Cincinnati Ladies Used to Dread the “Comic” Valentine

Funny, serious, cruel, sad, dangerous, and pre-packaged Valentine’s Day greetings were big news more than 100 years ago.

Mrs. Cecil Cramer of Cincinnati was having an unhappy Valentine’s Day on February 14, 1908. She was newly divorced from her husband on grounds of failure to provide for her and their child. The postman arrived that day spouting effusive apologies. Because the address and postage were correct, he was obliged to deliver to her an offensive “valentine” from her ex-husband in the form of a plump, juicy, sarcastic lemon.

Fresh citrus was an uncommon medium for correspondence back then, but sarcasm was abundant. In 1908, every woman dreaded the prospect of receiving a “comic” valentine.

Even little boys dreaded the arrival of a sarcastic “comic” valentine. Young women refused to admit they ever received a “comic.”

Image extracted from microfilm by Greg Hand

The postal deliveries on Valentine’s Day fell into two categories. There were the amorous expressions of affection and desire, adorned with much lace and hearts, usually surrounded by little birds or flowers. And then there were the “comics,” humorous cards ranging from modest gibes to full-blown insults. So humiliating were these supposedly funny valentines that young ladies refused to admit they ever received one.

Before the Civil War, The Cincinnati Press [February 14, 1860] bemoaned the “degenerate” fad of sending insulting valentines. According to that newspaper, valentines were intended to be chosen randomly, drawn like lots, and not mailed. Young people traditionally gathered on Valentine’s Day, and each wrote a little love note, rolled it up, and dropped it in one of two bowls—one for men and one for women. Each man drew a note from the women’s bowl, and each woman drew a note from the men’s bowl.

“By this means, each had two valentines; but the man stuck faster to the valentine that had fallen to him, than the valentine to whom he had fallen. Fortune wrought serious results from this sport, through balls and treats to the ladies adored and wearing their billets on sleeves and bosoms for days, for that mostly ended in love and marriage which was begun in sport.”

Despite groans of disapproval, the “comic” valentines endured, even in wartime. The McMullen Company on Walnut Street downtown advertised in 1862 an “Army Valentine Package” containing one “superb” valentine, one “elegant” valentine, three “military comic” valentines, and three “beautiful” valentines for a total of 50 cents. That’s about $13 in today’s currency.

By the 20th century, photography had become affordable enough that young women created photographic valentines, showing themselves in a “pretty pose” with paper cupids, hearts, or birds as props. The Cincinnati Post [March 7, 1902) reproduced a photographic valentine distributed by Miss Kathleen Walsh of Southern Avenue in Mt. Auburn.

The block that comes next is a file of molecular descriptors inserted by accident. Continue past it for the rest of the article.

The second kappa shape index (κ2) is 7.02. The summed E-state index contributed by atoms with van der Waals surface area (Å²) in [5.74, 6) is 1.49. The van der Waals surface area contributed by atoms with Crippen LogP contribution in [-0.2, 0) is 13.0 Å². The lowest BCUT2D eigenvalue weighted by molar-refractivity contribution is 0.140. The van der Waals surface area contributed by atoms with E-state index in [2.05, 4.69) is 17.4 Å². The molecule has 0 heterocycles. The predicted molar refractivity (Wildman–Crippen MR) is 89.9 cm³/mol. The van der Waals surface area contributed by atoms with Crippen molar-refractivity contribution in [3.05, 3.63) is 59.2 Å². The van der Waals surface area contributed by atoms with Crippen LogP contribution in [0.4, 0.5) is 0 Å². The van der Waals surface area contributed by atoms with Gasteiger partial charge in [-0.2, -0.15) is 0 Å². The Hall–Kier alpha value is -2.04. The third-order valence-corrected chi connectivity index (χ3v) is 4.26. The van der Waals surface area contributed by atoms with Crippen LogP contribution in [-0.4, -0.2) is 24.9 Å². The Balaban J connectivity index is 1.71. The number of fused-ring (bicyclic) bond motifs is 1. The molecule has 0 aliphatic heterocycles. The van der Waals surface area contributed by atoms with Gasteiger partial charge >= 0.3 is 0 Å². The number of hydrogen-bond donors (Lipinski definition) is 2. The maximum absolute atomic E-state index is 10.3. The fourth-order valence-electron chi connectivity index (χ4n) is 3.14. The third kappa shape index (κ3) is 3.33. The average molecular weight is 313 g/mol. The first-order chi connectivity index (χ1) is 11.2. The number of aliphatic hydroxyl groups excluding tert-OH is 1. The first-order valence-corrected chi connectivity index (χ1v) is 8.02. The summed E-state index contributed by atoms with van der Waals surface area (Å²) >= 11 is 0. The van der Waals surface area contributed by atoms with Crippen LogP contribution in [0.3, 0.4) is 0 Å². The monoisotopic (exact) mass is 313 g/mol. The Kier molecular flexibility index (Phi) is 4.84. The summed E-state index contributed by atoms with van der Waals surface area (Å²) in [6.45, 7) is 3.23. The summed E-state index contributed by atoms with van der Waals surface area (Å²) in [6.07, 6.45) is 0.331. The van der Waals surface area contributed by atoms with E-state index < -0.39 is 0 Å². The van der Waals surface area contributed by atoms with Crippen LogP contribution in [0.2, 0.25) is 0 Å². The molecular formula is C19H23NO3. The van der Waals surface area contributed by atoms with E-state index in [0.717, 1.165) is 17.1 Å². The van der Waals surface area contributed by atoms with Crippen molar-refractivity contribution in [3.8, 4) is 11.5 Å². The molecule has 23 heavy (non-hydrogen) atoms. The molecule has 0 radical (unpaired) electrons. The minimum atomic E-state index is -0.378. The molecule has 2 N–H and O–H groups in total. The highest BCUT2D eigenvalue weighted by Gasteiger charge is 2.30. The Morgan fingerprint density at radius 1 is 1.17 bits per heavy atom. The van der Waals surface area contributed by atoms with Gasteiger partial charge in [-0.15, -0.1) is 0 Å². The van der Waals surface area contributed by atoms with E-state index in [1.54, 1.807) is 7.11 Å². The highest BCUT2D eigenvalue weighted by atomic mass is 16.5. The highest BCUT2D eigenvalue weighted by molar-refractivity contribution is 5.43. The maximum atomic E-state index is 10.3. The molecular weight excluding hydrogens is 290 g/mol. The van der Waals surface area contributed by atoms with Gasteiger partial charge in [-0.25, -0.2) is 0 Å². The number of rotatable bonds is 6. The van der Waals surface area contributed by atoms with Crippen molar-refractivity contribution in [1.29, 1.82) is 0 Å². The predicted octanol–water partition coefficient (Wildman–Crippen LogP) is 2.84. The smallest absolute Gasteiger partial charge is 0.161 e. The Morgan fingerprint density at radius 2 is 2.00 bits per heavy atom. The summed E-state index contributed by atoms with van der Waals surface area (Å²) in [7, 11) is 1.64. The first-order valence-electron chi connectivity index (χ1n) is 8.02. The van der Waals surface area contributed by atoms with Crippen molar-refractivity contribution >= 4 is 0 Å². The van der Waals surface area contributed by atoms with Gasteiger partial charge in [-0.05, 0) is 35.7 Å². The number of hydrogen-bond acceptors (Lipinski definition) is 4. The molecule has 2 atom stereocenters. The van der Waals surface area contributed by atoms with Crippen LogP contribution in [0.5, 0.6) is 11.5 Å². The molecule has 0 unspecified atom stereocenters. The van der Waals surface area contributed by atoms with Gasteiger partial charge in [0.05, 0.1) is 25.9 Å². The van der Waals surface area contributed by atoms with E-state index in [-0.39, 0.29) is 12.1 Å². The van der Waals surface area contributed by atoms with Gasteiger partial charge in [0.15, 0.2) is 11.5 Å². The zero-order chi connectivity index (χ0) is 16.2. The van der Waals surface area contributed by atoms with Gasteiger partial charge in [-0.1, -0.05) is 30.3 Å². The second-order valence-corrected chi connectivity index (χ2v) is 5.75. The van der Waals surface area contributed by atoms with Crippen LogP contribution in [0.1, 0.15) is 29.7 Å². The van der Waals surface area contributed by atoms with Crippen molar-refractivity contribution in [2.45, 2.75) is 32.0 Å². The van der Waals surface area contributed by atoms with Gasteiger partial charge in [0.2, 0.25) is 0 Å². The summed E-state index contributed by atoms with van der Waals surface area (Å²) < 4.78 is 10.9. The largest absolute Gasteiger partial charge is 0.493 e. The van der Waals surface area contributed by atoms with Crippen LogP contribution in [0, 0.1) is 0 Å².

Romance kept pace with technology in the 20th century. This illustration dominated an advertisement from the Pathe Corporation, promoting the sale of recorded love songs as effective valentines.

Image extracted from microfilm by Greg Hand

One hundred years ago, The Post [8 February 8, 1921] introduced “Carmine Kisses for Valentines,” advising young women to rouge their lips and kiss a white card, adding a drop of perfume and a brief note before mailing it to their intended. There were plenty of opportunities to respond to valentines as well. In those days, many parts of Cincinnati received four visits from the postman every day.

Fortunetelling is as much a part of Valentine’s Day lore as are hearts and flowers. The Cincinnati Enquirer [February 14, 1909] reported that it was once customary for maidens wishing to learn their heart’s desire to run around the local churchyard at midnight, chanting:

“I sow hempseed, hempseed I sow /
He that loves me best /
Come after me now.”

Having made the circuit a dozen times, she should quickly turn around and would see—if she hadn’t fallen faint from exhaustion—the ghostly image of her true love, following her as she ran.

For those less athletically inclined, The Post [February 7, 1917] suggested employing two identical bayberry candles to divine a young lady’s marital prospects.

“If a pair of candles is named, one after the girl and one after the man, and if they burn evenly, the pair is sure to wed and to live happily ever afterward. But if one goes out or one burns faster than the other, it augurs ill for the match.”

That valentines are a custom dating far into Cincinnati’s past is documented by Gertrude Coleman of Walnut Hills, who showed The Post [February 8, 1911] a 60-year-old valentine passed down from her aunt. The aunt had introduced a friend to a young man of her acquaintance in suburban Cincinnati, and he became smitten. When Valentine’s Day rolled around, he purchased an elaborate and expensive card and prepared to send it to his lady love. Postmen being few at that time, he rode 25 miles to deliver it himself, but was thrown from his horse and knocked unconscious. He was found by Miss Coleman’s aunt, who notified her friend.

“When she went to him she found the valentine addressed to her, and understood. Of course, they were married, and in later years she gave the valentine to her friend, Miss Coleman’s aunt, in whose home her romance had its beginning.”

Not all Valentine tales ended happily. The Post [February 14, 1908] reported the sad situation of Ong Foo Sin, a cook in one of Cincinnati’s Chinese restaurants. When he’d emigrated from China, he left behind a woman and asked her to wait for him.

“When Ong had enough money saved and was about to send for his little girl he got a letter telling him that her father had made her marry a rich man in her home town. Every Valentine’s Day he buys a pretty little valentine and sends it to the girl he still loves, but who can never be his.”

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